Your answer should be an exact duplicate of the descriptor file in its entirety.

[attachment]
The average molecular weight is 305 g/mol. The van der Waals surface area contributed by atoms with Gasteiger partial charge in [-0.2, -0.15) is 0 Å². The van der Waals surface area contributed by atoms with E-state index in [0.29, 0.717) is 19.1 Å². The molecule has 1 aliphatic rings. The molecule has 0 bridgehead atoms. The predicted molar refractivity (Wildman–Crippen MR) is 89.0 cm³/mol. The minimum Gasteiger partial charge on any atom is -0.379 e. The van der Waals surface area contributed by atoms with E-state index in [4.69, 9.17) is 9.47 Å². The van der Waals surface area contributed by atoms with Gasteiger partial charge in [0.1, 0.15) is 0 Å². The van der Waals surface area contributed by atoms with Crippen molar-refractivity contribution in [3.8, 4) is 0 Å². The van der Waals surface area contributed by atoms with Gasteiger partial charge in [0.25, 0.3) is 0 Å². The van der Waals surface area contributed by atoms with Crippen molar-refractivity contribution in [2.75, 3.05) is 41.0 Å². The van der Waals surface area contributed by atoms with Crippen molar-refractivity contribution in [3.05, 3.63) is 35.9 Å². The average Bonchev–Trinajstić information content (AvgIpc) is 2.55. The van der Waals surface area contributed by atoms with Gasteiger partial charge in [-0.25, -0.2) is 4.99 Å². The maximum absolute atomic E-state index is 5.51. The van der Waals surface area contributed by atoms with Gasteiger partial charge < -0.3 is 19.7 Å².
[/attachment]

The average molecular weight is 305 g/mol. The van der Waals surface area contributed by atoms with Gasteiger partial charge in [-0.2, -0.15) is 0 Å². The van der Waals surface area contributed by atoms with E-state index in [0.29, 0.717) is 19.1 Å². The molecule has 1 aliphatic rings. The molecule has 0 bridgehead atoms. The predicted molar refractivity (Wildman–Crippen MR) is 89.0 cm³/mol. The minimum Gasteiger partial charge on any atom is -0.379 e. The van der Waals surface area contributed by atoms with E-state index in [4.69, 9.17) is 9.47 Å². The van der Waals surface area contributed by atoms with Gasteiger partial charge in [0.1, 0.15) is 0 Å². The van der Waals surface area contributed by atoms with Crippen molar-refractivity contribution in [3.8, 4) is 0 Å². The van der Waals surface area contributed by atoms with Gasteiger partial charge in [0.25, 0.3) is 0 Å². The van der Waals surface area contributed by atoms with Crippen molar-refractivity contribution in [2.75, 3.05) is 41.0 Å². The van der Waals surface area contributed by atoms with Crippen molar-refractivity contribution in [3.05, 3.63) is 35.9 Å². The average Bonchev–Trinajstić information content (AvgIpc) is 2.55. The van der Waals surface area contributed by atoms with Gasteiger partial charge in [-0.25, -0.2) is 4.99 Å². The maximum absolute atomic E-state index is 5.51. The van der Waals surface area contributed by atoms with Gasteiger partial charge < -0.3 is 19.7 Å².